The Big Halloween Scare: Ransomware and Your Business

jack o lanterns

Ghosts, zombies, ghouls, and ransomware – one of these things is not like the other. While it’s true that monsters and Jack o’ Lanterns have been the featurette of Halloween, business owners have something even bigger to be afraid of: cybercrime. Cybercrime comes in many, many forms, but one of its most popular (and perhaps most harmful) forms of cybercrime is ransomware, a malicious digital attack on your business’s valued technological assets.

This article isn’t to necessarily frighten you so much as it is to inform you, but we couldn’t ignore the irony of this year’s Cyber Month including a Friday the 13th. So, to stick with the theme, let’s talk about the big Halloween scare: ransomware and how it can affect your business!

What is Ransomware & Why Should I Be Scared?

Ransomware, by definition, is a criminal act by which a cybercriminal – an individual or entity – breaches a company or organization’s network and steals their digital assets, usually financial information or private client data. That data is then held for ransom and may be “frozen,” and therefore unable to be accessed by the company or organization.

Ransomware can be devastating. For one, it can be seriously impactful to a business’s operations to be unable to access critical data and information. Two, it can be a breach of privacy for the clients’ whose data may have been stolen. Later down the line, that can lead to costly lawsuits. That’s not even to mention the potential amount of money the data could be held ransom for, which for smaller businesses may seriously harm their finances.

Any business that uses data may be at risk of ransomware. It happens more often than you might think, and increasingly so as more and more organizations utilize data and technology in their everyday operations. Even your casual Mom and Pop shop working off the Corner of X Street could be exposed if they store any financial data on their computers.

Ransomware and Businesses: 2023 Statistics

To put into perspective just how catastrophic a ransomware attack (or any sort of cyber attack, for that matter) can be on your business, we’ve compiled a list of up-to-date commercial ransomware statistics. Keep in mind that large and small businesses alike are impacted by ransomware. These stats don’t exclude businesses with fewer than five employees, and in fact those businesses may make up a larger proportion of the businesses that are affected. Smaller businesses may be less “appealing” to cybercriminals, but their fortifications are often less than that of larger companies and therefore are easier to breach.

  • Healthcare ranks as the costliest industry for a breach, with breaches costing $10.1 million on average.
  • Phishing (sending malicious emails or attachments through email, posing as either a reputable individual or entity) continues to be the most popular scam in 2023.
  • In 2023, ransomware makes up about 24% of all cyber attacks.
  • According to a report from IBM, it can take a year (on average) to identify and contain ransomware. Paying for the ransomware has been proven to not result in any cost savings.
  • As cloud technology is adapted more and more, it too becomes a target for ransomware and is becoming increasingly exploited.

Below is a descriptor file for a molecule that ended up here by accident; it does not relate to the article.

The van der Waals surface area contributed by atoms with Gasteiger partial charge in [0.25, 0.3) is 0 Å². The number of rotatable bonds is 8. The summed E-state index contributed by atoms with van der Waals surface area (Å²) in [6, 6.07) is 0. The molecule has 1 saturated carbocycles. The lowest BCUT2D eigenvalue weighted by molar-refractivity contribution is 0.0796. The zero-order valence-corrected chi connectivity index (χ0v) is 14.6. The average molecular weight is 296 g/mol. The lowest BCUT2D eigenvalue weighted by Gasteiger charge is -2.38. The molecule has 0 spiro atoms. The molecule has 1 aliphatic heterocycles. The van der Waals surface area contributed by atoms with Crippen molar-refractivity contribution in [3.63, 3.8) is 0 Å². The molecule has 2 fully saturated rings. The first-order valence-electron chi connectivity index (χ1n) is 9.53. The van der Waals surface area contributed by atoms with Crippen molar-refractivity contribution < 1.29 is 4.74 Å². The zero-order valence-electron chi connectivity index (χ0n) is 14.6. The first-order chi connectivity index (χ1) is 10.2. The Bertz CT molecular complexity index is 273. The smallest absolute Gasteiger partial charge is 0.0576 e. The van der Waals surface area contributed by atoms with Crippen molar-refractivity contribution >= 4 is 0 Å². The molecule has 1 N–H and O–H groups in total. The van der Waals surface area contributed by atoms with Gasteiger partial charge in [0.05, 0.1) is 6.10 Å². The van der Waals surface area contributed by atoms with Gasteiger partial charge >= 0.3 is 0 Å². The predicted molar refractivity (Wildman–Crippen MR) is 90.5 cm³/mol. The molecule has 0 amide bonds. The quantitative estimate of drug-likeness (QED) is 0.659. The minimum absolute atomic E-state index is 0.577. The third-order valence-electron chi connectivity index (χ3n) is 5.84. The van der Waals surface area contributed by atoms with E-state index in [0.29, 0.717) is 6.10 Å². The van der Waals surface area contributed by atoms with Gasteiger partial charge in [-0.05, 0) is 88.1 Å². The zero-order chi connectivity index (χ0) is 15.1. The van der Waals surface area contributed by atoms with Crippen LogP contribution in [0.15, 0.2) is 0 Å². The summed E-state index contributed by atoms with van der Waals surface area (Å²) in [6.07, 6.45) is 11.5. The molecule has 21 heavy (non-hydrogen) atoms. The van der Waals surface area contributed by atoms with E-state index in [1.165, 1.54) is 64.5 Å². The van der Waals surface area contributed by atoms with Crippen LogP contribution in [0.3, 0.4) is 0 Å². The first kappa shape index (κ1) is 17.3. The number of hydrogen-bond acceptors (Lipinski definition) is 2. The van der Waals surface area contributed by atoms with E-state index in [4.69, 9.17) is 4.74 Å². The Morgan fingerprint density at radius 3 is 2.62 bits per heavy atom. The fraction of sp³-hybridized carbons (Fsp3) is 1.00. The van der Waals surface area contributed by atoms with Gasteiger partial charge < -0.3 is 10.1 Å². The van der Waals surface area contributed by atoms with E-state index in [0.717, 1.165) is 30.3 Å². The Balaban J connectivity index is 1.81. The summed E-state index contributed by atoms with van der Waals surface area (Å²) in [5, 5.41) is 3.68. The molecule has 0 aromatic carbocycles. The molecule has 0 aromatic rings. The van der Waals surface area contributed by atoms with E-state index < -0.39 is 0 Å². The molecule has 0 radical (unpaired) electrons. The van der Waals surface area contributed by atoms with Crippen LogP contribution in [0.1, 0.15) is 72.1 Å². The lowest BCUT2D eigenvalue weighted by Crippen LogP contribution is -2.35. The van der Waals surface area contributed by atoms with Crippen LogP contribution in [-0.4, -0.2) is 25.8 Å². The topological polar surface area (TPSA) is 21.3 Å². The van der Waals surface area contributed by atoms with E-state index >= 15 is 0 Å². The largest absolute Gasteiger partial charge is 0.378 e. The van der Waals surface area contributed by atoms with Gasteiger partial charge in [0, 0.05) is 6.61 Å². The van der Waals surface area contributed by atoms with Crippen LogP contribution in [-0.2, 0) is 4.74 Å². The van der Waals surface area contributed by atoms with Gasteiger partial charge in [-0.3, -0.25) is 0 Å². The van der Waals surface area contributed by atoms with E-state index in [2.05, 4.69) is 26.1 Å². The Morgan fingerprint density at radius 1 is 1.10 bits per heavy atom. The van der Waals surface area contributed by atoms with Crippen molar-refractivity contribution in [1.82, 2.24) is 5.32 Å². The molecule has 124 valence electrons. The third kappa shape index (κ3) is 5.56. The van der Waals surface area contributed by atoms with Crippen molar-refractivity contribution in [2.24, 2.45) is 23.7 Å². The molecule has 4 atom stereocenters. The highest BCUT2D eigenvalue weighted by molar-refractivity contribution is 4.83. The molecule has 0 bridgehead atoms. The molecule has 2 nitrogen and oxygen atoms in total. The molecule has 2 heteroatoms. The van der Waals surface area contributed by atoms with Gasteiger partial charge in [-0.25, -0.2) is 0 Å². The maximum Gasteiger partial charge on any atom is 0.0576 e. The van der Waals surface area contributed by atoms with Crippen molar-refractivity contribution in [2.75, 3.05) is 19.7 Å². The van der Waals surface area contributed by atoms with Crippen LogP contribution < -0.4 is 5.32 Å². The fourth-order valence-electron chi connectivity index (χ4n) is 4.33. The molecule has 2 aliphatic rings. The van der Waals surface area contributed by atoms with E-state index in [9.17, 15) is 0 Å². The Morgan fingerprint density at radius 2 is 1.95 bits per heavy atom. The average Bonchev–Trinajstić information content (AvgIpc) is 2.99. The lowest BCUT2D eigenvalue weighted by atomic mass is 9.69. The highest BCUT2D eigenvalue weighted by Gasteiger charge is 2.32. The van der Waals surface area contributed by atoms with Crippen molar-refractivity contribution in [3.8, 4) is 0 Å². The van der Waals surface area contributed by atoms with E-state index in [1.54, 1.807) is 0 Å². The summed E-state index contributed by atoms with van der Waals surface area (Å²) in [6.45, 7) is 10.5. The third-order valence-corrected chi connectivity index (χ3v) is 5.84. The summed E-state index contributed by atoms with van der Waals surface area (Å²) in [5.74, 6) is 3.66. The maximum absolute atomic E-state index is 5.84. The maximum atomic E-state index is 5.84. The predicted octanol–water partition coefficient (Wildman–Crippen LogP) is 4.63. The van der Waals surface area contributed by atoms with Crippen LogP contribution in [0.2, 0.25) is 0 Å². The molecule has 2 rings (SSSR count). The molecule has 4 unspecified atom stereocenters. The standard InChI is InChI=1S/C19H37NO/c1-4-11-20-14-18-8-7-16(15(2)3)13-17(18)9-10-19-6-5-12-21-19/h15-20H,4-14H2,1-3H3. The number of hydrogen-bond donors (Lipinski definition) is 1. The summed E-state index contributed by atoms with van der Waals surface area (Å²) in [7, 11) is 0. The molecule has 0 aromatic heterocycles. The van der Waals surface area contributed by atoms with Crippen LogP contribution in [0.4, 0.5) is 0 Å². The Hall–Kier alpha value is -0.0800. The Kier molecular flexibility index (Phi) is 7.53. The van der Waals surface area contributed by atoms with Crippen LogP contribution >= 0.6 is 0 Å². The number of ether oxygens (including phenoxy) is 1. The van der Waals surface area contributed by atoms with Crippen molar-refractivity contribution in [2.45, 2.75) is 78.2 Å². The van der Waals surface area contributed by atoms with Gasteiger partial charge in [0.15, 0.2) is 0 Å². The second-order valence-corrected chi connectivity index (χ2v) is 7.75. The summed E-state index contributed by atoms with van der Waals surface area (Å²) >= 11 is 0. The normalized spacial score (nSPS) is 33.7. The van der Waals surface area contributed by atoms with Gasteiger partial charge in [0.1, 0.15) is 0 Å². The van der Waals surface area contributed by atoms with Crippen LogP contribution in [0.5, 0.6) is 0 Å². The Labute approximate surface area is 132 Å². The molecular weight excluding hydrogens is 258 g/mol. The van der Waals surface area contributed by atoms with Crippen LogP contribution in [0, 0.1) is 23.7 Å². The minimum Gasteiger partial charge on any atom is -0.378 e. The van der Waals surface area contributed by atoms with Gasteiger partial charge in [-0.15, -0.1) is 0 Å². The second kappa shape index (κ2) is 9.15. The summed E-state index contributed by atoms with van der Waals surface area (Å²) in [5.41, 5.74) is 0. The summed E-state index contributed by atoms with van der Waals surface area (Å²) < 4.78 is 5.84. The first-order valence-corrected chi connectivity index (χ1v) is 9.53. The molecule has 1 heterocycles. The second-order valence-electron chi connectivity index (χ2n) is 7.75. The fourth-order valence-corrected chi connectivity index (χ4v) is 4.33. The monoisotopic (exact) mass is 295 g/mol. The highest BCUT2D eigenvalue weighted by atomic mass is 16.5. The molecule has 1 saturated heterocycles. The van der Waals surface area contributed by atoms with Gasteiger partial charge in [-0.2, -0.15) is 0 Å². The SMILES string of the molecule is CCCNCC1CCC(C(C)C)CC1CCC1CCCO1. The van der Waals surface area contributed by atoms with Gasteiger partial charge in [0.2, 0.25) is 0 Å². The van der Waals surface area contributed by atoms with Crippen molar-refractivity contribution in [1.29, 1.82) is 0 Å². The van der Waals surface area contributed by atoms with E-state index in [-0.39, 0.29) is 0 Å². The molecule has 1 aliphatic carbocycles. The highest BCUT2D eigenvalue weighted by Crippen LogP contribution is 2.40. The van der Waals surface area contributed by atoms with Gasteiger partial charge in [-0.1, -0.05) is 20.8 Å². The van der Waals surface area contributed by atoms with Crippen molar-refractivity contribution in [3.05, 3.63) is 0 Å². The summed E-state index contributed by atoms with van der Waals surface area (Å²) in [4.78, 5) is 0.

Many of the “big breaches” we often here about are involving those large companies, like Microsoft or Facebook, but that doesn’t mean that breaches aren’t happening regularly to the smaller guys, either. They just don’t make headlines like the big businesses do. It’s serious business, cybercrime! Here’s how you can keep your business safer:

Creating a Business Cyber Toolkit to Stay Safe

Just because it only might happen doesn’t mean your business shouldn’t take its cyber safety seriously. Even if you think you don’t have much to lose, taking action to protect your business’s digital assets can go a very long way – and can save you a serious headache later down the line.

Cyber insurance is just one aspect of cyber safety. To be transparent, you won’t have much luck finding a policy if you aren’t already taking measures to keep your organization safe.

Those measures, which we’ve talked about in previous blogs this Cyber Month, are doing such things as training employees on the latest up-to-date cybersecurity tips, implementing multi-factor authentication, installing (and regularly updating) your system’s firewall, having remote employees use a VPN, and more.

Small steps like these should be regularly incorporated into your business’s everyday operations. Doing so can greatly mitigate your odds of being involved in a data breach, ransomware event, or cyber attack, or at least help your organization to identify if you’ve been targeted by a scheme.

And finally, get cyber insurance. If all else fails, it’s valuable to know you have the backing of a comprehensive insurance policy to safeguard your assets – digital or otherwise.

Certain cyber insurance packages will also come with access to cybersecurity experts, who can help your business not only bolster its existing cybersecurity protocol but provide a step-by-step path to recovery if you’re ever finding yourself needing to recoup following a cyber attack. Ask an AHI representative for more information about this option.

Get Insured this Halloween with AHI Group

Before you start to decorate the office and prepare for your “spooky staff party,” it’s time to get your business adequately protected with the right cyber insurance. AHI helps its commercial partners get the cyber insurance they need.

Give us a call to discuss your business’ technological needs today and we’ll happily start the process of finding you comprehensive cyber insurance. Happy Friday the 13th!